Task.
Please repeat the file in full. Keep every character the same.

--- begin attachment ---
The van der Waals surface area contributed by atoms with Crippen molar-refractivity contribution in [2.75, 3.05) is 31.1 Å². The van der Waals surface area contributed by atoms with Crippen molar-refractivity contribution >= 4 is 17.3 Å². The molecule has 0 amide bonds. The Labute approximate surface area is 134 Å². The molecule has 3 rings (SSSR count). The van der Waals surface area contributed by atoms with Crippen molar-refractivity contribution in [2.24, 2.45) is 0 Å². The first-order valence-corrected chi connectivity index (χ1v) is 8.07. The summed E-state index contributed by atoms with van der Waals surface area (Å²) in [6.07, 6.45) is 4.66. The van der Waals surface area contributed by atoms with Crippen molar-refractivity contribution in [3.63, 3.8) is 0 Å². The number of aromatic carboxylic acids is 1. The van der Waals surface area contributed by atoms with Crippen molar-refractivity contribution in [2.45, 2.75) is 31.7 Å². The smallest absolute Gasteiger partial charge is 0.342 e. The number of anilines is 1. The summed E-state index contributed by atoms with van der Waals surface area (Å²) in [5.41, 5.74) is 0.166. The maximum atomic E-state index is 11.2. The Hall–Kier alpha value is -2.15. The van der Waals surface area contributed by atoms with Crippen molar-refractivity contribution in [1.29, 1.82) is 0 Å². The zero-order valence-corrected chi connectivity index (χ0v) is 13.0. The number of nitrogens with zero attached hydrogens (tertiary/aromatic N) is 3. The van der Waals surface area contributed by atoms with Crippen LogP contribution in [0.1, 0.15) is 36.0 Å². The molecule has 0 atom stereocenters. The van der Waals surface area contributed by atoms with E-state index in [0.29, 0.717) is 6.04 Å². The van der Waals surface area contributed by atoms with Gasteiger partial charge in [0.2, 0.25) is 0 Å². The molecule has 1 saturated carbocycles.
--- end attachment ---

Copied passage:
The van der Waals surface area contributed by atoms with Crippen molar-refractivity contribution in [2.75, 3.05) is 31.1 Å². The van der Waals surface area contributed by atoms with Crippen molar-refractivity contribution >= 4 is 17.3 Å². The molecule has 0 amide bonds. The Labute approximate surface area is 134 Å². The molecule has 3 rings (SSSR count). The van der Waals surface area contributed by atoms with Crippen molar-refractivity contribution in [2.24, 2.45) is 0 Å². The first-order valence-corrected chi connectivity index (χ1v) is 8.07. The summed E-state index contributed by atoms with van der Waals surface area (Å²) in [6.07, 6.45) is 4.66. The van der Waals surface area contributed by atoms with Crippen molar-refractivity contribution in [3.63, 3.8) is 0 Å². The number of aromatic carboxylic acids is 1. The van der Waals surface area contributed by atoms with Crippen molar-refractivity contribution in [2.45, 2.75) is 31.7 Å². The smallest absolute Gasteiger partial charge is 0.342 e. The number of anilines is 1. The summed E-state index contributed by atoms with van der Waals surface area (Å²) in [5.41, 5.74) is 0.166. The maximum atomic E-state index is 11.2. The Hall–Kier alpha value is -2.15. The van der Waals surface area contributed by atoms with Crippen molar-refractivity contribution in [1.29, 1.82) is 0 Å². The zero-order valence-corrected chi connectivity index (χ0v) is 13.0. The number of nitrogens with zero attached hydrogens (tertiary/aromatic N) is 3. The van der Waals surface area contributed by atoms with Crippen LogP contribution in [0.1, 0.15) is 36.0 Å². The molecule has 0 atom stereocenters. The van der Waals surface area contributed by atoms with E-state index in [0.29, 0.717) is 6.04 Å². The van der Waals surface area contributed by atoms with Gasteiger partial charge in [0.2, 0.25) is 0 Å². The molecule has 1 saturated carbocycles.